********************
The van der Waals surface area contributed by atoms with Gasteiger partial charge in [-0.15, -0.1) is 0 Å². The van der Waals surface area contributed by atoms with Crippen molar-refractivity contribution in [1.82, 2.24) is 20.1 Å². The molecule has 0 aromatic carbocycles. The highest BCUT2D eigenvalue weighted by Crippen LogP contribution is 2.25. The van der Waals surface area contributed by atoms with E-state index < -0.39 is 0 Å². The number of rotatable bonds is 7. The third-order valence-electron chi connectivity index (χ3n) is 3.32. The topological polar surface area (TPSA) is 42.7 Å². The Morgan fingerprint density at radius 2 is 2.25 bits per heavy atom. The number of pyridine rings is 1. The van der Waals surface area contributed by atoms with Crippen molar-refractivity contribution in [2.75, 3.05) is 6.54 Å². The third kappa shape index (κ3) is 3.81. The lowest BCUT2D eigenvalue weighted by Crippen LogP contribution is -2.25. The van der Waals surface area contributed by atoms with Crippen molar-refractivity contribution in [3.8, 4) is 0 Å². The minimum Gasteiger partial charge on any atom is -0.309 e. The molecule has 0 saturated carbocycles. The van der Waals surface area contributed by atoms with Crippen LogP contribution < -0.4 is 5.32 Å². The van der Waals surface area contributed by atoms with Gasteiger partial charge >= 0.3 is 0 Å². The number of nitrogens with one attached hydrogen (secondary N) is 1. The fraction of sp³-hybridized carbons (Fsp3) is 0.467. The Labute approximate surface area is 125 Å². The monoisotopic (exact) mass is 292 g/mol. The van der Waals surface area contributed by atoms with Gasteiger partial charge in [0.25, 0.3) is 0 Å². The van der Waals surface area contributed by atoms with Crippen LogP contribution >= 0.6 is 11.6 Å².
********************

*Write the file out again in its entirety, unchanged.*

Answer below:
The van der Waals surface area contributed by atoms with Gasteiger partial charge in [-0.15, -0.1) is 0 Å². The van der Waals surface area contributed by atoms with Crippen molar-refractivity contribution in [1.82, 2.24) is 20.1 Å². The molecule has 0 aromatic carbocycles. The highest BCUT2D eigenvalue weighted by Crippen LogP contribution is 2.25. The van der Waals surface area contributed by atoms with E-state index < -0.39 is 0 Å². The number of rotatable bonds is 7. The third-order valence-electron chi connectivity index (χ3n) is 3.32. The topological polar surface area (TPSA) is 42.7 Å². The Morgan fingerprint density at radius 2 is 2.25 bits per heavy atom. The number of pyridine rings is 1. The van der Waals surface area contributed by atoms with Crippen molar-refractivity contribution in [2.75, 3.05) is 6.54 Å². The third kappa shape index (κ3) is 3.81. The lowest BCUT2D eigenvalue weighted by Crippen LogP contribution is -2.25. The van der Waals surface area contributed by atoms with Crippen molar-refractivity contribution in [3.8, 4) is 0 Å². The minimum Gasteiger partial charge on any atom is -0.309 e. The molecule has 0 saturated carbocycles. The van der Waals surface area contributed by atoms with Crippen LogP contribution < -0.4 is 5.32 Å². The van der Waals surface area contributed by atoms with Gasteiger partial charge >= 0.3 is 0 Å². The number of nitrogens with one attached hydrogen (secondary N) is 1. The fraction of sp³-hybridized carbons (Fsp3) is 0.467. The Labute approximate surface area is 125 Å². The monoisotopic (exact) mass is 292 g/mol. The van der Waals surface area contributed by atoms with Gasteiger partial charge in [0.25, 0.3) is 0 Å². The van der Waals surface area contributed by atoms with Crippen LogP contribution >= 0.6 is 11.6 Å².